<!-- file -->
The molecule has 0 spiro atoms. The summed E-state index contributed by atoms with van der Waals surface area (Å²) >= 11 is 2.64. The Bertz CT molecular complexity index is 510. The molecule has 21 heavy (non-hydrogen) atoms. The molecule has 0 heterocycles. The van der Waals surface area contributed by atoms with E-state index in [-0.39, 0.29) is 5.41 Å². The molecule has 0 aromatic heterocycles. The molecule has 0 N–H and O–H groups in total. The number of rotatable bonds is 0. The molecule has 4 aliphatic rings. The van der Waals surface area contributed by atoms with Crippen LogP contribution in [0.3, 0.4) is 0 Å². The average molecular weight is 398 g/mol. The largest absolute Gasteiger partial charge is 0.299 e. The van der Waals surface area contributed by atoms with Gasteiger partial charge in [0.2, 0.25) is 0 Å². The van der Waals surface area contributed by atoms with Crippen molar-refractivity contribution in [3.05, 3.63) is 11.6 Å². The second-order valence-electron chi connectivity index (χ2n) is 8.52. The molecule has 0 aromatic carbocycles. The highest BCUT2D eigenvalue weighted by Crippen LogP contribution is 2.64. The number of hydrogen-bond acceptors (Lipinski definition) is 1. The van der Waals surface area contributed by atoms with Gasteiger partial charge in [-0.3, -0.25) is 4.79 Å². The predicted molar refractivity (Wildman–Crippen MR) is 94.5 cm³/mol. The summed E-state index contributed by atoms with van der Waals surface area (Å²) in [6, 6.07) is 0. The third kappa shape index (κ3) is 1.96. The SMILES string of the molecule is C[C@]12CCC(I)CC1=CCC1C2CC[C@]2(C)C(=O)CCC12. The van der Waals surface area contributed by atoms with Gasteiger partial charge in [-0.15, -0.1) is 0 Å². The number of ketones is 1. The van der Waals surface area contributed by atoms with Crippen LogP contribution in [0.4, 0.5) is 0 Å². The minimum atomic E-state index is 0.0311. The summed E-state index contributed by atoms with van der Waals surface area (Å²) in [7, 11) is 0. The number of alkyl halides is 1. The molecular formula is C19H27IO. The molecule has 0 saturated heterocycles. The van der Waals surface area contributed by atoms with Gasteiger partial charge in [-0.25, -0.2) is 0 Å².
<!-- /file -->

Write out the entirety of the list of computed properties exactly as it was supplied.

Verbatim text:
The molecule has 0 spiro atoms. The summed E-state index contributed by atoms with van der Waals surface area (Å²) >= 11 is 2.64. The Bertz CT molecular complexity index is 510. The molecule has 21 heavy (non-hydrogen) atoms. The molecule has 0 heterocycles. The van der Waals surface area contributed by atoms with E-state index in [-0.39, 0.29) is 5.41 Å². The molecule has 0 aromatic heterocycles. The molecule has 0 N–H and O–H groups in total. The number of rotatable bonds is 0. The molecule has 4 aliphatic rings. The van der Waals surface area contributed by atoms with Crippen LogP contribution in [0.3, 0.4) is 0 Å². The average molecular weight is 398 g/mol. The largest absolute Gasteiger partial charge is 0.299 e. The van der Waals surface area contributed by atoms with Gasteiger partial charge in [0.2, 0.25) is 0 Å². The van der Waals surface area contributed by atoms with Crippen molar-refractivity contribution in [3.05, 3.63) is 11.6 Å². The second-order valence-electron chi connectivity index (χ2n) is 8.52. The molecule has 0 aromatic carbocycles. The highest BCUT2D eigenvalue weighted by Crippen LogP contribution is 2.64. The number of hydrogen-bond acceptors (Lipinski definition) is 1. The van der Waals surface area contributed by atoms with Gasteiger partial charge in [-0.3, -0.25) is 4.79 Å². The predicted molar refractivity (Wildman–Crippen MR) is 94.5 cm³/mol. The summed E-state index contributed by atoms with van der Waals surface area (Å²) in [6, 6.07) is 0. The third kappa shape index (κ3) is 1.96. The SMILES string of the molecule is C[C@]12CCC(I)CC1=CCC1C2CC[C@]2(C)C(=O)CCC12. The van der Waals surface area contributed by atoms with Gasteiger partial charge in [-0.15, -0.1) is 0 Å². The number of ketones is 1. The van der Waals surface area contributed by atoms with Crippen LogP contribution in [0.4, 0.5) is 0 Å². The minimum atomic E-state index is 0.0311. The summed E-state index contributed by atoms with van der Waals surface area (Å²) in [7, 11) is 0. The number of alkyl halides is 1. The molecular formula is C19H27IO. The molecule has 0 saturated heterocycles. The van der Waals surface area contributed by atoms with Gasteiger partial charge in [-0.25, -0.2) is 0 Å².